Exposé Online banner

Hawkwind — Chronicle of the Black Sword
(Atomhenge ATOMCD 1012, 1985/2009, CD)

by Anatole Gordon, Published 1994-10-01

Chronicle of the Black Sword Cover art

This incarnation of the band is the same as the one that released Church of Hawkwind, except Alan Davey became a full-fledged member, and Martin Griffin was replaced by Danny Thompson on drums and Dave Charles on percussion. Although Chronicle has some very nice moments, it is a bit weaker overall than Church. For one thing, the drums are monotonous and simple, which tends to make the album even more abrasive than it might otherwise have been. Alan Davey does contribute nicely on bass. On this album, it is the slow songs that have greater appeal than the fast ones, which are hampered by the overly simplistic and monotonous drumming of Danny Thompson. "Shade Gate," "The Pulsing Cavern," and "Zarozinia" demonstrate the band's ability to write good slow songs, contrary to popular belief. For the most part, the lyrics on Chronicle focus on the bygone days of dragons, sorcerers, kings, and knights; a notable exception is "Needle Gun," which talks about the downsides of hypodermic addiction. As with Church, the lyrics on Chronicle are another one of the album's strengths. Moreover, the band stretches out on occasion, with Huw occasionally blazing a nice path with his guitar. The three extra songs in the Griffin release are "Arioch" and live versions of "The War I Survived" and "Voice Inside Your Head," which total 12 minutes. "Arioch" is hard-driving tune reminiscent of Starless and Bible Black-era Crimson. The band pulls this track off quite nicely. "The War I Survived" is also straightforward metal, but the tune is rather plain. Compared with these two tracks, the band spreads its wings in "Voice Inside Your Head," the result of which is another ordinary tune with a nice jam. If you're itching to try some unfamiliar Hawkwind, Church of Hawkwind is a better starting point than Chronicle of hte Black Sword, which is less consistent and not as thoughtfully structured as Church. However, Chronicle is worthwhile for ardent Hawkfans.


Filed under: Reissues, Issue 5, 2009 releases, 1985 recordings

Related artist(s): Hawkwind / Hawklords, Dave Brock, Alan Davey

Latest news

2018-11-02
Charles O'Meara (C.W. Vrtacek) RIP – A true musical original has left us. Charles O'Meara, who recorded under the name C.W. Vrtacek, was a wild-card musical talent, ranging from complex progressive rock to introspective modern compositions, with stops at many places inbetween. » Read more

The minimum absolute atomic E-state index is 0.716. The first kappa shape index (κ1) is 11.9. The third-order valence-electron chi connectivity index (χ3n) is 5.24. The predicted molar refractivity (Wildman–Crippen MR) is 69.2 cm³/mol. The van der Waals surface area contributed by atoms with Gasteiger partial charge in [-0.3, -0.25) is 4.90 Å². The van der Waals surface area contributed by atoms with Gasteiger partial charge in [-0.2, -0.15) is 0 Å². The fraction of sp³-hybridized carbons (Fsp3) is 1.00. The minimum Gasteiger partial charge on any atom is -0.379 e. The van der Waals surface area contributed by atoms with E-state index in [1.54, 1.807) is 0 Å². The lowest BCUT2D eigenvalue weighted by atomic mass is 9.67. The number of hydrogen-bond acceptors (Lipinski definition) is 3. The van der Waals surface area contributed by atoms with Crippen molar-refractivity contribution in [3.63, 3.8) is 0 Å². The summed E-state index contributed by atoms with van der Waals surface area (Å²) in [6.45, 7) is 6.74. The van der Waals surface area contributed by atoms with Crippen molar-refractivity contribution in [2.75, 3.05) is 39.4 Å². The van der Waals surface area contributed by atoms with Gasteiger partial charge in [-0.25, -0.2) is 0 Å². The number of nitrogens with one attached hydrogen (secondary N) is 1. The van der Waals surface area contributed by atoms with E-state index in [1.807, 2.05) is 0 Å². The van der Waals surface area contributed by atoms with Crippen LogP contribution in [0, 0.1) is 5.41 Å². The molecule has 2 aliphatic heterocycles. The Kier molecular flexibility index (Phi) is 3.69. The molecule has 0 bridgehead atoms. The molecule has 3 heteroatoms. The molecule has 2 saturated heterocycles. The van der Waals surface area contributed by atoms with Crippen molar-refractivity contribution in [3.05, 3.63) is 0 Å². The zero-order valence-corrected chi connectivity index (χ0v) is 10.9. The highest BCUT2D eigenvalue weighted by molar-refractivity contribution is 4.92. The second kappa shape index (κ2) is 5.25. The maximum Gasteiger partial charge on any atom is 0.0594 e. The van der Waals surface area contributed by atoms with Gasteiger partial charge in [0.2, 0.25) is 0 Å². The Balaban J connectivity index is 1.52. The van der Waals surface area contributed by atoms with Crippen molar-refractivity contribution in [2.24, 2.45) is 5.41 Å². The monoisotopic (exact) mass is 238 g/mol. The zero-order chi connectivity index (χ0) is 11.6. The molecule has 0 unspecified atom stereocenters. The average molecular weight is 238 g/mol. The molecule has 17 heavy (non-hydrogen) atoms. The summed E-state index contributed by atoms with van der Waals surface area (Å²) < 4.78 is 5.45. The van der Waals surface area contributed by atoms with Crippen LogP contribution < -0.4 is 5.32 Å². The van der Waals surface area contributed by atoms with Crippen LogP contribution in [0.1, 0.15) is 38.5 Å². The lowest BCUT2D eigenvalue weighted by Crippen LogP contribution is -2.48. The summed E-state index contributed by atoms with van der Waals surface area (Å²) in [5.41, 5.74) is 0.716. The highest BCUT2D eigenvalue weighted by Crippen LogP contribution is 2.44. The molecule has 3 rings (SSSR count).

2018-10-17
Eurock Documentary Seeks Funding – We've been fans and fellow travelers with Archie Patterson and his Eurock project on the journey to discover great music. After many years of promoting and trying to spread the word,a new phase is beginning: a documentary film. Things like this don't just happen, and money does not magically appear to make it happen, so it's up to the fans to get it done. » Read more

2018-09-29
Marty Balin RIP – One of the architects of the 60s psychedelic sound of San Francisco has died at the age of 76. Marty Balin was a singer, songwriter, and guitarist who was one of the founders of Jefferson Airplane. After the split of the original Airplane, Balin went on to form the highly successful Jefferson Starship. » Read more

2018-09-25
Help the Psychic Equalizer Avoid Extinction – Last year we reviewed the debut album by Psychic Equalizer, a musical project of Hugo Selles. He's now working on the ambitious follow-up to that release, and is seeking funding from listeners around the world. » Read more

2018-09-05
Krautrock Documentary Seeks Funding – The next installment of the Progressive Warriors documentary series will focus on the vast body of music that falls under the banner of "krautrock." As most of our readers will know, previous films have tackled RIO and the Canterbury scene, as well as what we might call "mainstream" prog rock. » Read more


Previously in Exposé...

Red Jasper - The Winter's Tale – Hard on the heels of their fourth album A Midsummer Night's Dream, this latest offering from England's Red Jasper appears to be, conceptually at least, a companion piece to that album. The basic style...  (1994) » Read more



Listen & discover



Print issues